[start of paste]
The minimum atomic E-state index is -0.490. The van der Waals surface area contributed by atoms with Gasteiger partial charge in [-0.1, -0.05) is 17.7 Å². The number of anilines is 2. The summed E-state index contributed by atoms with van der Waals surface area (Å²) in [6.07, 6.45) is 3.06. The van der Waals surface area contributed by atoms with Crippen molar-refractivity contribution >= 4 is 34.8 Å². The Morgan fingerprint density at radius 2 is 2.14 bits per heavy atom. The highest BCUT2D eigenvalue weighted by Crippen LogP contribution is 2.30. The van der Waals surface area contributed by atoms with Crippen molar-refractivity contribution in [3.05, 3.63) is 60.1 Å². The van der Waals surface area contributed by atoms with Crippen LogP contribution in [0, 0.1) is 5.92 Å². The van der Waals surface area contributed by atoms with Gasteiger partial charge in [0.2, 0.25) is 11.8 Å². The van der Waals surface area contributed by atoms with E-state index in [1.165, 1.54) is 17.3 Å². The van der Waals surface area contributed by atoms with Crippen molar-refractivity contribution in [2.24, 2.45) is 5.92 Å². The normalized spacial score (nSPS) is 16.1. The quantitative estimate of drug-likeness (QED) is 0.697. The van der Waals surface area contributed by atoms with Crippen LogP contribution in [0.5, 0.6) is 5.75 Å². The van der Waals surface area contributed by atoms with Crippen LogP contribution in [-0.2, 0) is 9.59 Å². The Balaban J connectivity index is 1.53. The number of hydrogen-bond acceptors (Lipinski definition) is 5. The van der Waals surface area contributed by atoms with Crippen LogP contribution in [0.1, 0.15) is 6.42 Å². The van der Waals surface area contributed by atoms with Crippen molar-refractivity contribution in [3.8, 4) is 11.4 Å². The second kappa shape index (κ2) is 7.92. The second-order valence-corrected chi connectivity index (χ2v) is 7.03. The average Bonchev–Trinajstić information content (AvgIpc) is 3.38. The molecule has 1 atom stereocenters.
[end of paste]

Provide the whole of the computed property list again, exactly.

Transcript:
The minimum atomic E-state index is -0.490. The van der Waals surface area contributed by atoms with Gasteiger partial charge in [-0.1, -0.05) is 17.7 Å². The number of anilines is 2. The summed E-state index contributed by atoms with van der Waals surface area (Å²) in [6.07, 6.45) is 3.06. The van der Waals surface area contributed by atoms with Crippen molar-refractivity contribution >= 4 is 34.8 Å². The Morgan fingerprint density at radius 2 is 2.14 bits per heavy atom. The highest BCUT2D eigenvalue weighted by Crippen LogP contribution is 2.30. The van der Waals surface area contributed by atoms with Crippen molar-refractivity contribution in [3.05, 3.63) is 60.1 Å². The van der Waals surface area contributed by atoms with Crippen LogP contribution in [0, 0.1) is 5.92 Å². The van der Waals surface area contributed by atoms with Gasteiger partial charge in [0.2, 0.25) is 11.8 Å². The van der Waals surface area contributed by atoms with E-state index in [1.165, 1.54) is 17.3 Å². The van der Waals surface area contributed by atoms with Crippen molar-refractivity contribution in [2.24, 2.45) is 5.92 Å². The normalized spacial score (nSPS) is 16.1. The quantitative estimate of drug-likeness (QED) is 0.697. The van der Waals surface area contributed by atoms with Crippen LogP contribution in [0.5, 0.6) is 5.75 Å². The van der Waals surface area contributed by atoms with Crippen LogP contribution in [-0.2, 0) is 9.59 Å². The Balaban J connectivity index is 1.53. The number of hydrogen-bond acceptors (Lipinski definition) is 5. The van der Waals surface area contributed by atoms with Crippen LogP contribution in [0.1, 0.15) is 6.42 Å². The van der Waals surface area contributed by atoms with Crippen molar-refractivity contribution in [3.8, 4) is 11.4 Å². The second kappa shape index (κ2) is 7.92. The second-order valence-corrected chi connectivity index (χ2v) is 7.03. The average Bonchev–Trinajstić information content (AvgIpc) is 3.38. The molecule has 1 atom stereocenters.